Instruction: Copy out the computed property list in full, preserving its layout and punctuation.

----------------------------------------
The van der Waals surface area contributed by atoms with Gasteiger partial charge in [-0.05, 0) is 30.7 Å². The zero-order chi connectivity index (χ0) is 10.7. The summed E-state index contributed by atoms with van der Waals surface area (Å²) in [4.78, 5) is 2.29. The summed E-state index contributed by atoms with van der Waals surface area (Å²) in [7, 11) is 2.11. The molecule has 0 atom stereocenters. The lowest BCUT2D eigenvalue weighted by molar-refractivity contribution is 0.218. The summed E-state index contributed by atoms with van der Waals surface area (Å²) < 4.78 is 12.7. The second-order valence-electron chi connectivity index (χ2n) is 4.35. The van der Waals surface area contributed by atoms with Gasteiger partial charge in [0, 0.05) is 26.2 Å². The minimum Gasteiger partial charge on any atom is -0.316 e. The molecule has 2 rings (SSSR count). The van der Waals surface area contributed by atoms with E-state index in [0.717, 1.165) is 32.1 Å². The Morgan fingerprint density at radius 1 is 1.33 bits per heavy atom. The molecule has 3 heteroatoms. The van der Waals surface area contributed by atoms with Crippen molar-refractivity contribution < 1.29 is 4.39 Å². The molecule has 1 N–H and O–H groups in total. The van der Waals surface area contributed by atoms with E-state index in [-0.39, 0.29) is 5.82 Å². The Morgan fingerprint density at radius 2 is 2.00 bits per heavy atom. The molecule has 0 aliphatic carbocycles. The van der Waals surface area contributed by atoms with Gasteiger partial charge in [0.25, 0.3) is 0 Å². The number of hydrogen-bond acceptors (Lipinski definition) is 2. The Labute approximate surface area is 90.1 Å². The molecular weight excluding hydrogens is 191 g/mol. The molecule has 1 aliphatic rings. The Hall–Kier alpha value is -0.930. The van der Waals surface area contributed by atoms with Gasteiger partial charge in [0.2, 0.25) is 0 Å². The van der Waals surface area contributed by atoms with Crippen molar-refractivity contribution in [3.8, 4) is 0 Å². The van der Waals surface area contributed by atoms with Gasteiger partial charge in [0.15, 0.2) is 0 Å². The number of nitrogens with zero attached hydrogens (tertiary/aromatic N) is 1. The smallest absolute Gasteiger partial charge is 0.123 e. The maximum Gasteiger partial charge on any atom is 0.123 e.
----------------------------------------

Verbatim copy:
The van der Waals surface area contributed by atoms with Gasteiger partial charge in [-0.05, 0) is 30.7 Å². The zero-order chi connectivity index (χ0) is 10.7. The summed E-state index contributed by atoms with van der Waals surface area (Å²) in [4.78, 5) is 2.29. The summed E-state index contributed by atoms with van der Waals surface area (Å²) in [7, 11) is 2.11. The molecule has 0 atom stereocenters. The lowest BCUT2D eigenvalue weighted by molar-refractivity contribution is 0.218. The summed E-state index contributed by atoms with van der Waals surface area (Å²) < 4.78 is 12.7. The second-order valence-electron chi connectivity index (χ2n) is 4.35. The van der Waals surface area contributed by atoms with Gasteiger partial charge in [0, 0.05) is 26.2 Å². The minimum Gasteiger partial charge on any atom is -0.316 e. The molecule has 2 rings (SSSR count). The van der Waals surface area contributed by atoms with E-state index in [0.717, 1.165) is 32.1 Å². The Morgan fingerprint density at radius 1 is 1.33 bits per heavy atom. The molecule has 3 heteroatoms. The van der Waals surface area contributed by atoms with Crippen molar-refractivity contribution < 1.29 is 4.39 Å². The molecule has 1 N–H and O–H groups in total. The van der Waals surface area contributed by atoms with E-state index in [-0.39, 0.29) is 5.82 Å². The Morgan fingerprint density at radius 2 is 2.00 bits per heavy atom. The molecule has 0 aliphatic carbocycles. The van der Waals surface area contributed by atoms with Gasteiger partial charge in [0.25, 0.3) is 0 Å². The number of hydrogen-bond acceptors (Lipinski definition) is 2. The Labute approximate surface area is 90.1 Å². The molecular weight excluding hydrogens is 191 g/mol. The molecule has 1 aliphatic rings. The Hall–Kier alpha value is -0.930. The van der Waals surface area contributed by atoms with Gasteiger partial charge in [0.2, 0.25) is 0 Å². The van der Waals surface area contributed by atoms with Crippen molar-refractivity contribution in [3.8, 4) is 0 Å². The van der Waals surface area contributed by atoms with Gasteiger partial charge in [0.15, 0.2) is 0 Å². The number of nitrogens with zero attached hydrogens (tertiary/aromatic N) is 1. The smallest absolute Gasteiger partial charge is 0.123 e. The maximum Gasteiger partial charge on any atom is 0.123 e.